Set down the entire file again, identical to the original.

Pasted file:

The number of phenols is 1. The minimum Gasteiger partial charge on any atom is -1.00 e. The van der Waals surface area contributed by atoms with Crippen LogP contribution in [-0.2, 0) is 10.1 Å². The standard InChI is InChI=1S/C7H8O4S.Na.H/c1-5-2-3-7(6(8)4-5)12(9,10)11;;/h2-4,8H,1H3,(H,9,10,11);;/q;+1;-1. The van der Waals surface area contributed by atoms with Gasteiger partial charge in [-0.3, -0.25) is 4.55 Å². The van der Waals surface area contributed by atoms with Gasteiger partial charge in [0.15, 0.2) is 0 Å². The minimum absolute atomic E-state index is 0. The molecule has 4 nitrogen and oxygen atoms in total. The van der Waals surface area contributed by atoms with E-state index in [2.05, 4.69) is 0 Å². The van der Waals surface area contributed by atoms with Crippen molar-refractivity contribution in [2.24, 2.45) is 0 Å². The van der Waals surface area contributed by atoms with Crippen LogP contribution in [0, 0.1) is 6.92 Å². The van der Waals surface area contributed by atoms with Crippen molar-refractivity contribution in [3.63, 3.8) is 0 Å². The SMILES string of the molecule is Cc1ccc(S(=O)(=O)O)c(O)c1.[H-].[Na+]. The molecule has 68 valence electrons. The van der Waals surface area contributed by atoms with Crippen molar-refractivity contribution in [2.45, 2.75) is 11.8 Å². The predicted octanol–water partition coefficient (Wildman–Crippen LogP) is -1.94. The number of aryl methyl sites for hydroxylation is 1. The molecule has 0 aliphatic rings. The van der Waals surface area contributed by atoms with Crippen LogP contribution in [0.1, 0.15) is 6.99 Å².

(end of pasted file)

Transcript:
The number of phenols is 1. The minimum Gasteiger partial charge on any atom is -1.00 e. The van der Waals surface area contributed by atoms with Crippen LogP contribution in [-0.2, 0) is 10.1 Å². The standard InChI is InChI=1S/C7H8O4S.Na.H/c1-5-2-3-7(6(8)4-5)12(9,10)11;;/h2-4,8H,1H3,(H,9,10,11);;/q;+1;-1. The van der Waals surface area contributed by atoms with Gasteiger partial charge in [-0.3, -0.25) is 4.55 Å². The van der Waals surface area contributed by atoms with Gasteiger partial charge in [0.15, 0.2) is 0 Å². The minimum absolute atomic E-state index is 0. The molecule has 4 nitrogen and oxygen atoms in total. The van der Waals surface area contributed by atoms with E-state index in [2.05, 4.69) is 0 Å². The van der Waals surface area contributed by atoms with Crippen molar-refractivity contribution in [2.24, 2.45) is 0 Å². The van der Waals surface area contributed by atoms with Crippen LogP contribution in [0, 0.1) is 6.92 Å². The van der Waals surface area contributed by atoms with Crippen molar-refractivity contribution in [3.63, 3.8) is 0 Å². The SMILES string of the molecule is Cc1ccc(S(=O)(=O)O)c(O)c1.[H-].[Na+]. The molecule has 68 valence electrons. The van der Waals surface area contributed by atoms with Crippen molar-refractivity contribution in [2.45, 2.75) is 11.8 Å². The predicted octanol–water partition coefficient (Wildman–Crippen LogP) is -1.94. The number of aryl methyl sites for hydroxylation is 1. The molecule has 0 aliphatic rings. The van der Waals surface area contributed by atoms with Crippen LogP contribution in [0.1, 0.15) is 6.99 Å².